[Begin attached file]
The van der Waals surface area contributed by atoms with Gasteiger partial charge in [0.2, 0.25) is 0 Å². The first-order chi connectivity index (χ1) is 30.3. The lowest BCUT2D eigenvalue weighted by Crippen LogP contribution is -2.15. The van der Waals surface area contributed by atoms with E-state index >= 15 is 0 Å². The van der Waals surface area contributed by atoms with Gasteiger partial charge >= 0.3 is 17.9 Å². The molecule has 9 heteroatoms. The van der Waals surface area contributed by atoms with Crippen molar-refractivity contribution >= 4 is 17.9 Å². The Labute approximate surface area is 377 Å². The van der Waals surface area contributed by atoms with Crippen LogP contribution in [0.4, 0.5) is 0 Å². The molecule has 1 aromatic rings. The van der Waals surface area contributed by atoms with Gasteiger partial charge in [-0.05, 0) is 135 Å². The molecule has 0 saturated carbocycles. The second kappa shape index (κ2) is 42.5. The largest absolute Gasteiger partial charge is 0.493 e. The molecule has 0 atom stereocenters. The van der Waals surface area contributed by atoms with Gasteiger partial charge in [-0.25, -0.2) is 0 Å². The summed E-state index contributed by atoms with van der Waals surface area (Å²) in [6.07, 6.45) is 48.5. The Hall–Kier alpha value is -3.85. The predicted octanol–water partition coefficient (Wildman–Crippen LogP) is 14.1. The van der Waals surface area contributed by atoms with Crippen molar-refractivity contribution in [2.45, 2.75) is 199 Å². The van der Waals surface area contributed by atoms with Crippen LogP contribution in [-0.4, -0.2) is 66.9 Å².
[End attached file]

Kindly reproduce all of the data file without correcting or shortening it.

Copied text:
The van der Waals surface area contributed by atoms with Gasteiger partial charge in [0.2, 0.25) is 0 Å². The first-order chi connectivity index (χ1) is 30.3. The lowest BCUT2D eigenvalue weighted by Crippen LogP contribution is -2.15. The van der Waals surface area contributed by atoms with E-state index >= 15 is 0 Å². The van der Waals surface area contributed by atoms with Gasteiger partial charge >= 0.3 is 17.9 Å². The molecule has 9 heteroatoms. The van der Waals surface area contributed by atoms with Crippen molar-refractivity contribution >= 4 is 17.9 Å². The Labute approximate surface area is 377 Å². The van der Waals surface area contributed by atoms with Crippen LogP contribution in [0.4, 0.5) is 0 Å². The molecule has 1 aromatic rings. The van der Waals surface area contributed by atoms with Gasteiger partial charge in [-0.05, 0) is 135 Å². The molecule has 0 saturated carbocycles. The second kappa shape index (κ2) is 42.5. The largest absolute Gasteiger partial charge is 0.493 e. The molecule has 0 atom stereocenters. The van der Waals surface area contributed by atoms with Gasteiger partial charge in [-0.25, -0.2) is 0 Å². The summed E-state index contributed by atoms with van der Waals surface area (Å²) in [6.07, 6.45) is 48.5. The Hall–Kier alpha value is -3.85. The predicted octanol–water partition coefficient (Wildman–Crippen LogP) is 14.1. The van der Waals surface area contributed by atoms with Crippen molar-refractivity contribution in [2.45, 2.75) is 199 Å². The van der Waals surface area contributed by atoms with Crippen LogP contribution in [-0.4, -0.2) is 66.9 Å².